Jonathan Swift painting by Charles Jervas
Tyler Cowen at a June 23 post: "Jonathan Swift, Gulliver’s Travels, some cheap paperback edition. I did a quick, non-studied reread of this, in prep for the new Cambridge University Press reissue edition due out June 30, which has excellent notes and I will study and reread in more detail. One of the very best books! Not only is the story fully engaging and deeply humorous, but it is one of the seminal tracts on progress (largely skeptical), a blistering take on political correctness, wise on the virtues and pitfalls of travel, and one of the first novels to truly engage with science and politics and their interaction. Straussian throughout. Swift is one of the very greatest thinkers and writers and his output has held up remarkably well."
Compare with what Robert Anton Wilson wrote in an article on "Brain Books" (reprinted in Beyond Chaos and Beyond, still a bargain at $5 for the Kindle): "Jonathan Swift. All of Gulliver's Travels. There are some anthologies which contain not only this, but a selection of his other writings, too. Swift does a great job of tearing apart conventional ideas about almost everything. He's very, very liberating; almost psychedelic in some passages."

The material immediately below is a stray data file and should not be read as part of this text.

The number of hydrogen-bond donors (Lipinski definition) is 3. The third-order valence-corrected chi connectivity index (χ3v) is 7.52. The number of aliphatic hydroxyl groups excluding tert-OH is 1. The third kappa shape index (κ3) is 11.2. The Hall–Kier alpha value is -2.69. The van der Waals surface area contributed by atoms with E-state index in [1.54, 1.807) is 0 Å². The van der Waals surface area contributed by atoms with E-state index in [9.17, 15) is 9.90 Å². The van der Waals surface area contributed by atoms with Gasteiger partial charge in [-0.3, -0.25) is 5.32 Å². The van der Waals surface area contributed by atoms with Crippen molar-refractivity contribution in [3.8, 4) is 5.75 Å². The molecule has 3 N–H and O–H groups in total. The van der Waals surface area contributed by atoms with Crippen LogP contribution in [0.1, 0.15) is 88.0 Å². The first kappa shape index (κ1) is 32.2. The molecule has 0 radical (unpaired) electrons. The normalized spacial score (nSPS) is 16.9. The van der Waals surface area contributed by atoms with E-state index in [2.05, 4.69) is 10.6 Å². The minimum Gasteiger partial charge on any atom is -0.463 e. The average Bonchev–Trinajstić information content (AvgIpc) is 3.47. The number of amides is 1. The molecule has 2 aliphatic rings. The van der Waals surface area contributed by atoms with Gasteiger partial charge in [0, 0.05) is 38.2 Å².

I re-read Gulliver's Travels periodically and always enjoy it. Many years ago, I belonged to a book group in Lawton, Oklahoma; at each meeting we would give each other suggestions on what to read next and agree on the next title. I persuaded everyone to read Gulliver's Travels. I was quite excited to discuss it, but when I showed up at the next meeting, I discovered everyone else had not bothered to finish the book! And of course, I always faithfully read my homework assignments from everyone else.
I could not place the source of the RAW quote cited above until I looked at my copy of Eric Wagner's An Insider's Guide to Robert Anton Wilson. I keep a Kindle copy of my phone; it's handy quite often when I need to look for something.